The Milton Ferry Boathouse on the River Nene just downstream from Milton Ferry bridge. Image undated.
A mystery 1922 image labelled “Robbers Gate” on Ferry Road, Milton Woods but it isn’t clear exactly where this is. The image was reproduced on an Edwardian postcard by Harrison “Postcard” Smith of Westgate.
Mark Smith adds, “Its on the A47 just past what was Thomas Cook and is now buried under the parkway going west. If you go on the cycle path along side the A47 towards Milton Ferry bridge you go onto what is left of it now. Was previously where the dual carriageway started/ended and was a notorious accident black spot.”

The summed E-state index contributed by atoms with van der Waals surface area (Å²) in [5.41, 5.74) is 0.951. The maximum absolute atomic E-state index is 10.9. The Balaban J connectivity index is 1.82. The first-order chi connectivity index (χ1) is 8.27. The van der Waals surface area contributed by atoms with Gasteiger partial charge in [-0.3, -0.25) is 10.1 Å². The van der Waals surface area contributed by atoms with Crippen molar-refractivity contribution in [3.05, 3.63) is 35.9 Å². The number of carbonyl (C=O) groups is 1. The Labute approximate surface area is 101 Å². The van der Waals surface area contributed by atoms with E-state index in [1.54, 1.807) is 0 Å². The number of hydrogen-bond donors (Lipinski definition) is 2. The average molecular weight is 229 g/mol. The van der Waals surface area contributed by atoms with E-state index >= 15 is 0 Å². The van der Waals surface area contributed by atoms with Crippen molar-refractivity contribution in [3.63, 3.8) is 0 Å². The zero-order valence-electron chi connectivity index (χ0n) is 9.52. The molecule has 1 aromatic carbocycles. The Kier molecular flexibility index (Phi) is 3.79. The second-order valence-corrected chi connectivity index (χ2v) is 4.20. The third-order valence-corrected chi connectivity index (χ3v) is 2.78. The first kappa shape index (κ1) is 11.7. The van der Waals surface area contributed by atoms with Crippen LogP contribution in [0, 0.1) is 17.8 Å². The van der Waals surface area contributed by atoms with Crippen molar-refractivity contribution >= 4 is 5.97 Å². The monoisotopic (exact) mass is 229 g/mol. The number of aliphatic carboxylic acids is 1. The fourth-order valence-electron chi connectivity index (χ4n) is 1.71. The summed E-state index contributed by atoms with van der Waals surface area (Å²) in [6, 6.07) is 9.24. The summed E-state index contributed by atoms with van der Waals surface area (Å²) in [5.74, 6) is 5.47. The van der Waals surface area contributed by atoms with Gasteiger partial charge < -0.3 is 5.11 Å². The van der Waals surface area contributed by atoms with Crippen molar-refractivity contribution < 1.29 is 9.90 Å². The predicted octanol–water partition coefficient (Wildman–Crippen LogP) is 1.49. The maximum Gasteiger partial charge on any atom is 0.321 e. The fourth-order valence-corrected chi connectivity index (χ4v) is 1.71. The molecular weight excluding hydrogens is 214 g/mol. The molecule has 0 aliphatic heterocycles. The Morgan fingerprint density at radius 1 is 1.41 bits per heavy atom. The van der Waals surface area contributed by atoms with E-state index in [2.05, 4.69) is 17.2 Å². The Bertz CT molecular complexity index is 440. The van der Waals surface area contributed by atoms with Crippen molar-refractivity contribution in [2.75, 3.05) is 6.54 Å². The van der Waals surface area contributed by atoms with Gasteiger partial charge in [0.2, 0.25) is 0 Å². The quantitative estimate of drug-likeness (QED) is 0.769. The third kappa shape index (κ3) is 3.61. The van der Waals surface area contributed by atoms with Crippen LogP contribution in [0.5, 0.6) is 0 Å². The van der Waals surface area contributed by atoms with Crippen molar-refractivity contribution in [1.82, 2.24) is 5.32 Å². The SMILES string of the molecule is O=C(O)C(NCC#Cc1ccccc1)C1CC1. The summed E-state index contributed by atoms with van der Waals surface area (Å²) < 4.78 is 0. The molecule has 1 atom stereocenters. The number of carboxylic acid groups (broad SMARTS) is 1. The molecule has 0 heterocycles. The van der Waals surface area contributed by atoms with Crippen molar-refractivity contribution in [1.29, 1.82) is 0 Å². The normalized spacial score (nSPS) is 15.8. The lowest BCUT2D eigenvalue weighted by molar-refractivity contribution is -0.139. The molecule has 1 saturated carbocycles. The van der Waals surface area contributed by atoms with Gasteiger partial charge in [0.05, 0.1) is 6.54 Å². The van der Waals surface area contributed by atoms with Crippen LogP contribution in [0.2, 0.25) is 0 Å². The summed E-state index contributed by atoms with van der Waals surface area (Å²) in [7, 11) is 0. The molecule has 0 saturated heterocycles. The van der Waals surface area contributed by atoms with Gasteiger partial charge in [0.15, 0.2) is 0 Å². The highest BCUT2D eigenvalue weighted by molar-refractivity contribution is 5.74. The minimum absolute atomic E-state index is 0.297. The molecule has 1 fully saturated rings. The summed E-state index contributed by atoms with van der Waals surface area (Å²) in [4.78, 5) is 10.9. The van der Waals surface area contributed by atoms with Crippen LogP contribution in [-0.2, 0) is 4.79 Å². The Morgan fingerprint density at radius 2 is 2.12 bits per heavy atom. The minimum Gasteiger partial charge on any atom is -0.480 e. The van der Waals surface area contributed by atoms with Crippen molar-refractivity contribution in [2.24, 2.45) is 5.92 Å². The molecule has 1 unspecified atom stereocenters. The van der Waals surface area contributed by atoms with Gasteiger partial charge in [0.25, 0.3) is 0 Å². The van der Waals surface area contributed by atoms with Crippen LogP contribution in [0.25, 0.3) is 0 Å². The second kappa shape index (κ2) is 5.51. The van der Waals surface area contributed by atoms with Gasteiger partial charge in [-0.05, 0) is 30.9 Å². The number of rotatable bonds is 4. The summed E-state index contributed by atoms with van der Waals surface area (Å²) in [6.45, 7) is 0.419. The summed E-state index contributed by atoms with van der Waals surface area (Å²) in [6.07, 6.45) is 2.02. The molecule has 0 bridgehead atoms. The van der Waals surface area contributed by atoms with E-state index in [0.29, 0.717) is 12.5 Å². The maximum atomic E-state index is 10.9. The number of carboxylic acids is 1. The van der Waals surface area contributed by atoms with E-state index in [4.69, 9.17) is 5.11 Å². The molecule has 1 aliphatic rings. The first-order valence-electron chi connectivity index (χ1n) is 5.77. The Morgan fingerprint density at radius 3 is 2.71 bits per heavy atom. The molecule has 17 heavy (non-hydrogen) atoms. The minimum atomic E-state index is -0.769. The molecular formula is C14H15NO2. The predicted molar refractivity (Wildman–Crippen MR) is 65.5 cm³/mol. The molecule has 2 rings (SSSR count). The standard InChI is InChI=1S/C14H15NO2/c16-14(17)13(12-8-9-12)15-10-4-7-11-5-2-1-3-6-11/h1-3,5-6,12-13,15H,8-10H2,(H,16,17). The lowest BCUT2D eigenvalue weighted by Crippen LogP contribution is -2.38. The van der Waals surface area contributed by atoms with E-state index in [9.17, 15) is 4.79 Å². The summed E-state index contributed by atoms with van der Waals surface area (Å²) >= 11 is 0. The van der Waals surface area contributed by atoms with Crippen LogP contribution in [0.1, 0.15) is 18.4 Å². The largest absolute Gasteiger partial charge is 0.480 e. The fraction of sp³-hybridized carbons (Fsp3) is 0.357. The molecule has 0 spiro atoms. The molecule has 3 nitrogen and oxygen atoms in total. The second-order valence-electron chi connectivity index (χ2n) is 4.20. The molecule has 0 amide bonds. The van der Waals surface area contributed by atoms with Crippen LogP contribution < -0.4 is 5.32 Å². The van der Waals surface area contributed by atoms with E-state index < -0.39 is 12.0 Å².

Desmond Stapleton also adds, “I grew up in Longthorpe and the gate on left went into Bluebell Wood while the gate on the right went into Milton Park. There were several people killed on that bend”.
Milton Ferry bridge, spanning the River Nene, formerly supported a toll-gate for charging pedestrians who used the local path to and from Alwalton.
Records show that toll collectors were still working the bridge well into the 1960s and were usually based at the nearby Ferry Cottages (right) which were actually moved up the hill to make way for the new A47 road.
A tablet on the side of the bridge shows that it was originally built in 1716, financed entirely by the Right Honourable William Earl Fitzwilliam.
The distant buildings are Ferry Lodge (far left) and Ferry House (centre) which flank the main entrance to Milton Hall and Park.